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Old field stone foundation

Oakleerulez | Posted in General Questions on

I have an 1850s brick house that I recently moved into.  I live in a very cold part of NY and I am trying to reduce my energy consumption.
My basement is damp, not overly wet, but by no means dry.  3/4 of the basement has a poured slab, the remainder is dirt floor(covered by plastic).
My plumbing, furnace, hotwater heater are all in the basement, but it is by no means a finished (nor will it be) 

Realistically I would love to just spray closed cell foam around the rimjoist and fill in any obvious gaps around the top of the foundation walls, but the cost to do that is approx 450$, which is not bad, but there is a 1000$ minimum for the sprayfoam company to come out.

The spray-foam company suggested/quoted me to do the basement ceiling to minimize the amount of cold air being sucked out of the basement.

Would sprayfoaming the entire field-stone wall be a better choice(or even just a few feet down)? 
Are there any negatives to insulating the basement ceiling if it will not be a finished space? I love the idea of keeping the cold/moisture in the basement where my dehumidifier can take care of it.

Thanks in advance for any suggestions.

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  1. GBA Editor
    Brian Pontolilo | | #1

    Hi Oakleerulez.

    All that you are considering is acceptable. It is common to install spray foam to old stone foundations if they are solid, without loose stones, and are not leaking water. It is also okay to install spray foam between the joists of the floor. However, if your were going to go that route, I wonder if you could save a lot of money by insulating your rim joist and floor with cut-and-cobble rigid foam insulation, which is an easy do-it-yourself project. This is what cut-and-cobble means, if you are not familiar: Cut-and-Cobble Insulation

  2. Oakleerulez | | #2

    Thanks Brian,
    I had thought about that as well, but have not priced out the cost. I will definitely give it a stronger look now that I know it is acceptable to insulate the basement ceiling. Assuming I go this (insulating the ceiling route) will there be any other special considerations that I need to know? I am assuming moisture will be "trapped" in the basement so I will need to run a dehumidifier and in the coldest months I may need to heat it.
    Also, if I did cut and cobble with foam board, wouldnt that surface need to be covered as well? (for fire protection)

    1. GBA Editor
      Brian Pontolilo | | #3

      You'll have to decide how you want to proceed and may want to consult with a local builder experienced with old houses and energy upgrades. With all of your appliances in the basement, I wouldn't abandon the idea of insulating the basement too soon. Have the foundation evaluated.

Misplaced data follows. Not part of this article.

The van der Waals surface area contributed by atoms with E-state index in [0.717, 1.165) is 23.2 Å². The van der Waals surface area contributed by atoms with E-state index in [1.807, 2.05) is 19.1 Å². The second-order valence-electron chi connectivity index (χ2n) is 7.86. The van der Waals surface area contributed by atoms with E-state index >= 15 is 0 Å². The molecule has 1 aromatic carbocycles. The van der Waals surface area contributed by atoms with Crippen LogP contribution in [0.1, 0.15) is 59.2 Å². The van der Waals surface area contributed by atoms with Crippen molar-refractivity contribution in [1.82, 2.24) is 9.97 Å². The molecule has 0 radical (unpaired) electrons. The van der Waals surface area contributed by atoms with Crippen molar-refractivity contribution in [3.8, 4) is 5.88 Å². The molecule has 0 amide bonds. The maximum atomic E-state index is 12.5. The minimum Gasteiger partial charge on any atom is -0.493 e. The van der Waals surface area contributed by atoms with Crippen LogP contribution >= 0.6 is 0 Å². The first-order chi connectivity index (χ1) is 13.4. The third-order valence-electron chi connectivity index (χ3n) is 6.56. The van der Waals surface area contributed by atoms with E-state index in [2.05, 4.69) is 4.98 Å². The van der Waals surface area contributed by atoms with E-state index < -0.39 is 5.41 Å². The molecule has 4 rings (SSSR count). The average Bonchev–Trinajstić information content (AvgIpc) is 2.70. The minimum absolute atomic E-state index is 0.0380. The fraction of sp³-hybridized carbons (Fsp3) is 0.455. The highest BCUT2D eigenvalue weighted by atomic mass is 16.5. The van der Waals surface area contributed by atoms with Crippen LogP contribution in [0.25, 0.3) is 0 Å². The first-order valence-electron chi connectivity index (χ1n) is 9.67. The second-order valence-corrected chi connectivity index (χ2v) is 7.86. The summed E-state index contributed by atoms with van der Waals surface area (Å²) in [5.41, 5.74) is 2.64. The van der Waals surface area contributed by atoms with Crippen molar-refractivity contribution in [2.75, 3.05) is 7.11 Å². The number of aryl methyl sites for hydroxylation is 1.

If you do insulate the floor, how much moisture will be "trapped" depends on the type and thickness of the insulation you end up using. In any case, you can monitor humidity levels in the basement and in your home and dehumidify as needed.

  3. hughw | | #4

    I'm an architect and approach a lot of things on an analytic level rather that with real field take what I say with a grain of salt.

    I would be nervous about insulating basement ceiling. I'm assuming that the contractor in talking about cold air being sucked out of the basement means that you're getting cold air int the house from the basement. That may well be true, and if there any particularly large pathways creating a cold draft you might want to seal them. But the floor above is actually transmitting (losing) heat to the basement. That heat is keeping the basement somewhat warm and above freezing temperatures. If you isolate the house from the basement, the house might be more comfortable, but basement plumbing may be subject to freezing without heat wraps and other measures. If it was my house, I would probably spray as much of the basement wall as my budget allowed.

  4. Expert Member
    Dana Dorsett | | #5

    Insulate the foundation walls, not the attic ceiling. IRC and NY code min would be R15 continuous insulation, but even 2" of HFO blown closed cell foam (R14-ish) all the way from the rat-slab up the wall over the sills & band joists and up to the subfloor would make a huge difference.

    If that's too pricey, 2" on everything from 2' below grade on up to the subfloor would be a very good start.

    Insulating JUST the attic ceiling would indeed increase the frozen plumbing risk as Hugh points out, and in rare instances risks frost-heaving the slab & foundation.

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